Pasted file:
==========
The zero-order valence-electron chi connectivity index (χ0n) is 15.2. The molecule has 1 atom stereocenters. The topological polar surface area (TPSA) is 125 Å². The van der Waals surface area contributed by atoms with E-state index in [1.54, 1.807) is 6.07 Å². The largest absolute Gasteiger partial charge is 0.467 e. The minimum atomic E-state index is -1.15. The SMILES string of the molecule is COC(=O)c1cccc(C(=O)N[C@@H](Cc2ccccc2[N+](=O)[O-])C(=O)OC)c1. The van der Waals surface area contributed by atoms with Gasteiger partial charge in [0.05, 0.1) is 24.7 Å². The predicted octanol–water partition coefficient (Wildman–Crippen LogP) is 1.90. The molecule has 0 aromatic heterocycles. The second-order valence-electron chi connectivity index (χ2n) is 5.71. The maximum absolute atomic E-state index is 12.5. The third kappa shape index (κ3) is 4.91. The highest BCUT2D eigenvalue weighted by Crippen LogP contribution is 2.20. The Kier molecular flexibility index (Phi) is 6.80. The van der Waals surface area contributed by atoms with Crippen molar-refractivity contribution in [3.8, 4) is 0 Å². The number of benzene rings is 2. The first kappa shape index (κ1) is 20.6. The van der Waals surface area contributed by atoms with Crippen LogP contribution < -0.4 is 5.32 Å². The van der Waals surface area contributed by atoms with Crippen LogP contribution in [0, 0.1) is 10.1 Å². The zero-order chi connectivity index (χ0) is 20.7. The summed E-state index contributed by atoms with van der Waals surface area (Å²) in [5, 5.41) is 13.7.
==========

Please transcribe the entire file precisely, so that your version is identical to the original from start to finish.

The zero-order valence-electron chi connectivity index (χ0n) is 15.2. The molecule has 1 atom stereocenters. The topological polar surface area (TPSA) is 125 Å². The van der Waals surface area contributed by atoms with E-state index in [1.54, 1.807) is 6.07 Å². The largest absolute Gasteiger partial charge is 0.467 e. The minimum atomic E-state index is -1.15. The SMILES string of the molecule is COC(=O)c1cccc(C(=O)N[C@@H](Cc2ccccc2[N+](=O)[O-])C(=O)OC)c1. The van der Waals surface area contributed by atoms with Gasteiger partial charge in [0.05, 0.1) is 24.7 Å². The predicted octanol–water partition coefficient (Wildman–Crippen LogP) is 1.90. The molecule has 0 aromatic heterocycles. The second-order valence-electron chi connectivity index (χ2n) is 5.71. The maximum absolute atomic E-state index is 12.5. The third kappa shape index (κ3) is 4.91. The highest BCUT2D eigenvalue weighted by Crippen LogP contribution is 2.20. The Kier molecular flexibility index (Phi) is 6.80. The van der Waals surface area contributed by atoms with Crippen molar-refractivity contribution in [3.8, 4) is 0 Å². The number of benzene rings is 2. The first kappa shape index (κ1) is 20.6. The van der Waals surface area contributed by atoms with Crippen LogP contribution < -0.4 is 5.32 Å². The van der Waals surface area contributed by atoms with Crippen LogP contribution in [0, 0.1) is 10.1 Å². The zero-order chi connectivity index (χ0) is 20.7. The summed E-state index contributed by atoms with van der Waals surface area (Å²) in [5, 5.41) is 13.7.